- JBR, PurushottamShamsher (2007). Ranakalin Pramukh Atihasik Darbarharu [Chief Historical Palaces of the Rana Era] (in Nepali). Vidarthi Pustak Bhandar. ISBN 978-9994611027. Retrieved 1 January 2015.
- "Narayanhiti Palace Museum (Kathmandu) - 2019 All You Need to Know BEFORE You Go (with Photos)". TripAdvisor. Retrieved 6 May 2019.
- "A peek inside the palace of Nepal's last monarchy". 27 May 2009. Retrieved 6 May 2019 – via www.theguardian.com.
- Douglas, Ed (27 May 2009). "Nepal's royal palace opens to the public". Retrieved 6 May 2019 – via www.theguardian.com.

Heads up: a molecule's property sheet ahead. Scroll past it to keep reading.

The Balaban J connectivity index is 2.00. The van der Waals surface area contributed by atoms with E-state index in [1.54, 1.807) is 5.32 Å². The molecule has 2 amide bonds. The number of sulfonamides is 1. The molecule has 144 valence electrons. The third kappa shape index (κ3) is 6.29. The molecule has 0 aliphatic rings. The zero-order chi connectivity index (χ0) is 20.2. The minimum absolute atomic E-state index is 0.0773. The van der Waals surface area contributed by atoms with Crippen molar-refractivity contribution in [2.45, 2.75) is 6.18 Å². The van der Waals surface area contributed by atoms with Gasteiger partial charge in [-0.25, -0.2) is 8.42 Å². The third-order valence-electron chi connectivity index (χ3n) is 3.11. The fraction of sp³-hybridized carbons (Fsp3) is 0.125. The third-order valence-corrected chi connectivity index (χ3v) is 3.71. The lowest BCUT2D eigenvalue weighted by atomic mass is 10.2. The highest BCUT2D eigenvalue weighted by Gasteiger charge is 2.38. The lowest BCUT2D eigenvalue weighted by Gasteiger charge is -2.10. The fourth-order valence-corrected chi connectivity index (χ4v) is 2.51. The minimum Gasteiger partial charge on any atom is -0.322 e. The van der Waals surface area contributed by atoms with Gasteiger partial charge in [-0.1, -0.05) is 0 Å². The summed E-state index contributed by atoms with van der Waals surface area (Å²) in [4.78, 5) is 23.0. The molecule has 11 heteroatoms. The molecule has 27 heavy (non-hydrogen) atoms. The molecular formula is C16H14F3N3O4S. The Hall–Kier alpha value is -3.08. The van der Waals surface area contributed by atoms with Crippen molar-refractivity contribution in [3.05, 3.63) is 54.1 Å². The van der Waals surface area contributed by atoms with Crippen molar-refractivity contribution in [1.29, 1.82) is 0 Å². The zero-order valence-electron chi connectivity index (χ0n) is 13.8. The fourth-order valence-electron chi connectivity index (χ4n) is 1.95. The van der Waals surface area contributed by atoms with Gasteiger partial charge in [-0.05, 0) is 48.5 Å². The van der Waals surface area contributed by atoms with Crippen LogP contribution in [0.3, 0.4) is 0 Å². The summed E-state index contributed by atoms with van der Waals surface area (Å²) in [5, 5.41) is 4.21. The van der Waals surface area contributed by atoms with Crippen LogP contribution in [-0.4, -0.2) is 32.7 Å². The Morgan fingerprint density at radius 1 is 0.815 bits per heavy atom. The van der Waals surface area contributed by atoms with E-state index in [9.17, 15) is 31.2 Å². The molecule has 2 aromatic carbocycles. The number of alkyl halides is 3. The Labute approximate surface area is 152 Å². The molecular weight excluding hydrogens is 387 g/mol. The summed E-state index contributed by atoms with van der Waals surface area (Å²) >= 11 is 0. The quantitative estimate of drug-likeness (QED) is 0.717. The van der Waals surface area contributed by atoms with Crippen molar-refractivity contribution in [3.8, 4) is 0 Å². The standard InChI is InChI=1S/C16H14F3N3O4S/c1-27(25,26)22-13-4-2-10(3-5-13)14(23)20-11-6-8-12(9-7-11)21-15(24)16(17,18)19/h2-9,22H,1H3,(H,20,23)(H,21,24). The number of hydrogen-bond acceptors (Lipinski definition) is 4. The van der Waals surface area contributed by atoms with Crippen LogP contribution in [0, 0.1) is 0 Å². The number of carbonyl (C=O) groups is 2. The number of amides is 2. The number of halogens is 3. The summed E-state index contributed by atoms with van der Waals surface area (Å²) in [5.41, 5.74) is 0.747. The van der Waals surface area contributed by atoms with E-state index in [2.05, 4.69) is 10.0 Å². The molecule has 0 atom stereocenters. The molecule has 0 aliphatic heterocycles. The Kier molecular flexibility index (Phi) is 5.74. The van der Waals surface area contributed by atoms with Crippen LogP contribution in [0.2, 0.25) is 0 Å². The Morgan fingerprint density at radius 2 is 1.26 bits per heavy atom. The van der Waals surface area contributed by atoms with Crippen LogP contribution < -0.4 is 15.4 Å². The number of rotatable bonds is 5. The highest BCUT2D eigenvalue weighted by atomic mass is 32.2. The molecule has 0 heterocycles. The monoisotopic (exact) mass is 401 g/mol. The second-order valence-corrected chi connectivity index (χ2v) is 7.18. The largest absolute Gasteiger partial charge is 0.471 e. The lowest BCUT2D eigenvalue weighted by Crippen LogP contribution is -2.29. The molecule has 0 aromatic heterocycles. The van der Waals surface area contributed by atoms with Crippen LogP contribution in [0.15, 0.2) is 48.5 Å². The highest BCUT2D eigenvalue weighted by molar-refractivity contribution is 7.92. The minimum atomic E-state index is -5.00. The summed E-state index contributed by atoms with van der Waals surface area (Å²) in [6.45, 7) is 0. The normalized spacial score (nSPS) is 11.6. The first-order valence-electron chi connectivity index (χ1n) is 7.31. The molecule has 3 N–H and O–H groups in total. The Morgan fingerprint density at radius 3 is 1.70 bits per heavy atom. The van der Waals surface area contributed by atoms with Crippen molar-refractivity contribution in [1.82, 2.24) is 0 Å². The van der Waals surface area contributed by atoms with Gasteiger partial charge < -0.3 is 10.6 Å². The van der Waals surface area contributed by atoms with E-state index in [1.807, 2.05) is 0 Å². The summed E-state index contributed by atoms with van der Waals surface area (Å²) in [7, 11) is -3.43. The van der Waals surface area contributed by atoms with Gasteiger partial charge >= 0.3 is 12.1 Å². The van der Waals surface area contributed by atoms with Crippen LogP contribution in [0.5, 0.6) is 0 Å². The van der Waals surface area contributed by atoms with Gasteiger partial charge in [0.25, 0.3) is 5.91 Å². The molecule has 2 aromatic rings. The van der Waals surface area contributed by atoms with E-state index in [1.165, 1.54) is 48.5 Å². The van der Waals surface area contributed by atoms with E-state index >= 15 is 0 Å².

- JBR, PurushottamShamsher (1990). Shree Teen Haruko Tathya Britanta (in Nepali). Bhotahity, Kathmandu: Vidarthi Pustak Bhandar. ISBN 99933-39-91-1.
- "The Architecture of Power: Some insights into the Narayanhiti Palace Museum". 8 March 2014. Retrieved 12 October 2015.
- Mark Tushnet; Madhav Khosla (21 August 2015). Unstable Constitutionalism: Law and Politics in South Asia. Cambridge University Press. pp. 74–. ISBN 978-1-316-41908-3.
- Polk, Benjamin (1993). Building for South Asia: An Architectural Autobiography. Abhinav Publications. ISBN 978-81-7017-300-7.
- "Bodyguards fired over Nepal royal massacre". Irish Times. 3 July 2001. Archived from the original on 25 April 2020. Retrieved 19 November 2019.
- Pal, Pratapaditya (1974). Handbuch der Orientalistik: Kunst und Archäologie. 7 Abt. Brill Archive. ISBN 978-90-04-03776-2.
- "General information about killing Narayanhiti Palace Museum". 24 April 2012. Retrieved 12 October 2015.